alking about blogs as democratic tools it’s appropriate also to consider the personal component of blogs. Silver Fox from "Looking For Detachment" emphasises the role that blogging can have in promoting or accommodating personal curiosity and raise interest on topics often neglected by the mainstream media, like the role of woman in geosciences:

“First off, when I speak of the Ge
oblogosphere, I include geologists, geophysicists, and other geoscientists who are blogging. Some of the bloggers in this larger Geoblogospheric group don't always blog about geology or geosciences, some do all or most of the time, some do occasionally to even rarely. This wide range of types of blogging — informal, formal, science-related, more personal — is really one of the things I like and enjoy about the Geoblogosphere as it is today and as it has been over the past couple-few years that I've been reading and blogging. I personally derive value from reading from a wide range of topics, and also in knowing — and sometimes even meeting — bloggers from many backgrounds, regions, and countries. For good summaries of geoblogging and the geoblogosphere see Active Margin, Clastic Detritus and Research at a Snail's Pace. I would also like to point out that Kim Hannula, Anne Jefferson, Suzanne Franks, and Pat Campbell studied women-in-science blogs (this blog is part of the Geoblogosphere and is also one of the many women-in-science blogs), and found that a diversity of blog types and topics is valuable to women. Their results were presented as a paper at the 2009 GSA Annual Meeting in Portland, Oregon, and are reported online here.”

Addendum (06.08.2010): Filipe M. Rosas as "The Lisbon Structural Geologist" describes the feeling to have discovered:

"A world where one can find Earth-scientists from many different countries, motivated by their passion for what they do geo-related, regardless if it is geochemistry, volcanology, sedimentology, structural geology, seismology, or whatever more."

Pascal from "Research at a snail's pace" summarizes the motivation behind maintaining a blog in a simple way “If I want to read a good post, I act
ually wrote one”. He emphasizes the online presence as a possibility of the specialist to propose ideas and come in touch with other specialists (because even Google is not all-knowing):

hen I started my PhD, I did like any turn-of-the-century grad student did. I searched "teh google" for topics related to my research topic. Not finding much about them on the general web, I though - if I was looking for stuff and didn't find much, I bet there might be at least one other person who's doing the same thing (finding nothing on the internet). Good general information web content often links to the more scholarly work that it was based from. And so, I started blogging so that others might stumble upon my interests and point me in the direction of useful information/people or I may help others find said information/people.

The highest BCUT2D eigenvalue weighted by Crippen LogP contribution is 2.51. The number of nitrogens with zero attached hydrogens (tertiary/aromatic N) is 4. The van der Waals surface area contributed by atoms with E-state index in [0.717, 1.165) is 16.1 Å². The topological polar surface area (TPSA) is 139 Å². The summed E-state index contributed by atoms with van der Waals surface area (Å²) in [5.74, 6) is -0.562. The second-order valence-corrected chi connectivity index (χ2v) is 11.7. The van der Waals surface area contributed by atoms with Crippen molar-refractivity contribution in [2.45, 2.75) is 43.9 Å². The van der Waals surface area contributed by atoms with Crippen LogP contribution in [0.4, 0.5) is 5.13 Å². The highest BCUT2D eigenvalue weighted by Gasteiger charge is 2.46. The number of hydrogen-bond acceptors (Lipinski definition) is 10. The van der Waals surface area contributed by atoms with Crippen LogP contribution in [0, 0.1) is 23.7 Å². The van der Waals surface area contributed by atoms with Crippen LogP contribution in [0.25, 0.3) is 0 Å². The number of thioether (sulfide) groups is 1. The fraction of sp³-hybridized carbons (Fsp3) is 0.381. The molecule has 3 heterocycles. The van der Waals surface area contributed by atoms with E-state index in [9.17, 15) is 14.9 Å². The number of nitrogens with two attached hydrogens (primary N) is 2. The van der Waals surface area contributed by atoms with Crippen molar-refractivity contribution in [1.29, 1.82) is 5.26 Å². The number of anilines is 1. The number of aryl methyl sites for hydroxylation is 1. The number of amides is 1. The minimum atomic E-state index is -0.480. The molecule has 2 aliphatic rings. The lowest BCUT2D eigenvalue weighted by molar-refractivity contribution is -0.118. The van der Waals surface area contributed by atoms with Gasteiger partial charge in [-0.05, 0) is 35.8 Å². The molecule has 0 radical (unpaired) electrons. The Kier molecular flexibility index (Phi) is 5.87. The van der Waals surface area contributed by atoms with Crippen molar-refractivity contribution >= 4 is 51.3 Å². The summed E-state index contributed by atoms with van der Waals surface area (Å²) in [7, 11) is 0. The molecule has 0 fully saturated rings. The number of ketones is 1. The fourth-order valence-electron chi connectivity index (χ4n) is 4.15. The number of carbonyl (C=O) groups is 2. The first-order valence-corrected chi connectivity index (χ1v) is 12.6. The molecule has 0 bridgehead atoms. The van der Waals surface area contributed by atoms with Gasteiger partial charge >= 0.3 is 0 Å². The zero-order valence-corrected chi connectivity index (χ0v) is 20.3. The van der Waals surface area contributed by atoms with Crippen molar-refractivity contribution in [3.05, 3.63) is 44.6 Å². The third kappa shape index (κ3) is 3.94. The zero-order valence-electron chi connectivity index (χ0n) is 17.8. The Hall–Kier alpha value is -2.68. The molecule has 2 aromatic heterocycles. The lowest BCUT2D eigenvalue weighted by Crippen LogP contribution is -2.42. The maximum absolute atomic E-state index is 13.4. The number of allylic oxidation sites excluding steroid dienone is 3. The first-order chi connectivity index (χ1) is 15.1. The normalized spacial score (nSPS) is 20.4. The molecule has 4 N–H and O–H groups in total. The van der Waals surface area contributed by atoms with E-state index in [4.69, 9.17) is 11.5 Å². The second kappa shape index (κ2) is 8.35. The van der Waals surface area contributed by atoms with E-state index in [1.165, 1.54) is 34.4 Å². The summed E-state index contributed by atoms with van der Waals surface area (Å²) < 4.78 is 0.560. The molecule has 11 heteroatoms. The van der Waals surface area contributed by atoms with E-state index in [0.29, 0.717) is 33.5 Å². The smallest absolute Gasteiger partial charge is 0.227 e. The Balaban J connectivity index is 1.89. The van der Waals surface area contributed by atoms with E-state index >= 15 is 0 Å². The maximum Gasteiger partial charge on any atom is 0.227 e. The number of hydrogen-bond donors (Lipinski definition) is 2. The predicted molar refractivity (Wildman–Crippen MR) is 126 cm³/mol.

Ian G. Stimp
son from "Hypo-theses" proposes to combine the fun with the useful, the fun to write a entry for his own blog, but also the fun of a reader who came across the Blog:

“Just because I blog for fun, doesn’t mean that I, or any one else can’t make an impact on society. There are two current geoblog themes that have great
potential for impact on society. The first is Dave Petley’s remote monitoring of the dam breach at Attabad, which appears to be the main means by which technical information is getting to the general affected population. The other is Garry Hayes’ crusade to stop lawyers in California allegedly starting a lucrative litigation gravy train by sneaking a defenestration of serpentine’s status as state rock into a bill on compost. I do hope Garry succeeds, but even if he and others don’t they will have contributed to society in increasing public understanding and awareness of geology.”

Addendum (05.08.2010): Ole Nielsen from "olelog What on earth" agrees with Hypo-theses, and considers the various write-up and references done by various geobloggers of other geobloggers..mmhhh.

Regarding this particular principle, I have to post the commentary of Lockwood from "Outside the Interzone":

“My goal at the outset was to share things I found interesting or amusing, and t
here’s a lot of geology that fits that description. I have kind of hoped that people who visit my blog for the comics stumble across the geology, and to an extent, that has been the case. I agree that there’s a risk of becoming exclusionary, but I’m not seeing evidence that that is happening in the geoblogosphere broadly.”

Of course the
only true answer is 42… no wait, it’s the common interest that joins blog authors, commenter, reader and visitors, and it’s Geology, as Lockwood states in his "official" contribution:

“All that said, why should I even bothe